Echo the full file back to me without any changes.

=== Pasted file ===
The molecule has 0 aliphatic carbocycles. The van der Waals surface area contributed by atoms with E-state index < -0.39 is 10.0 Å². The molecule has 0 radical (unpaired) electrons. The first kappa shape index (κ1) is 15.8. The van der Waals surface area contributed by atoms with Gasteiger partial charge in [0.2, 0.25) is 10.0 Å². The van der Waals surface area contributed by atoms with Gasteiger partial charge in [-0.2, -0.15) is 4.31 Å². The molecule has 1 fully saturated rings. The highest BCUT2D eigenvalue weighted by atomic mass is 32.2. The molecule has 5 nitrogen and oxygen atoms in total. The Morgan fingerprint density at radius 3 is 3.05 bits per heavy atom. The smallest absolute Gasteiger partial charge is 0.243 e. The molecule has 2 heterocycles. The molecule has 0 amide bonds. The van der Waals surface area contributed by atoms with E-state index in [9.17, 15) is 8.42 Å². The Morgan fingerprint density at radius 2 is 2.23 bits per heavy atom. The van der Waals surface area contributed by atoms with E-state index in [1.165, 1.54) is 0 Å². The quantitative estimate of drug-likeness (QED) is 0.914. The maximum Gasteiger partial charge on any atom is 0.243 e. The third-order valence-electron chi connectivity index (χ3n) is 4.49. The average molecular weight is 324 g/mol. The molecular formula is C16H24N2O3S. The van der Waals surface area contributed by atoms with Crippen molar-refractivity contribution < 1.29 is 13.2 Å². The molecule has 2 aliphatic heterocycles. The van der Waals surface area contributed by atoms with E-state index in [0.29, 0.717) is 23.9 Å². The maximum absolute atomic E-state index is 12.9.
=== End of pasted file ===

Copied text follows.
The molecule has 0 aliphatic carbocycles. The van der Waals surface area contributed by atoms with E-state index < -0.39 is 10.0 Å². The molecule has 0 radical (unpaired) electrons. The first kappa shape index (κ1) is 15.8. The van der Waals surface area contributed by atoms with Gasteiger partial charge in [0.2, 0.25) is 10.0 Å². The van der Waals surface area contributed by atoms with Gasteiger partial charge in [-0.2, -0.15) is 4.31 Å². The molecule has 1 fully saturated rings. The highest BCUT2D eigenvalue weighted by atomic mass is 32.2. The molecule has 5 nitrogen and oxygen atoms in total. The Morgan fingerprint density at radius 3 is 3.05 bits per heavy atom. The smallest absolute Gasteiger partial charge is 0.243 e. The molecule has 2 heterocycles. The molecule has 0 amide bonds. The van der Waals surface area contributed by atoms with E-state index in [9.17, 15) is 8.42 Å². The Morgan fingerprint density at radius 2 is 2.23 bits per heavy atom. The van der Waals surface area contributed by atoms with E-state index in [1.165, 1.54) is 0 Å². The quantitative estimate of drug-likeness (QED) is 0.914. The maximum Gasteiger partial charge on any atom is 0.243 e. The third-order valence-electron chi connectivity index (χ3n) is 4.49. The average molecular weight is 324 g/mol. The molecular formula is C16H24N2O3S. The van der Waals surface area contributed by atoms with Crippen molar-refractivity contribution < 1.29 is 13.2 Å². The molecule has 2 aliphatic heterocycles. The van der Waals surface area contributed by atoms with E-state index in [0.29, 0.717) is 23.9 Å². The maximum absolute atomic E-state index is 12.9.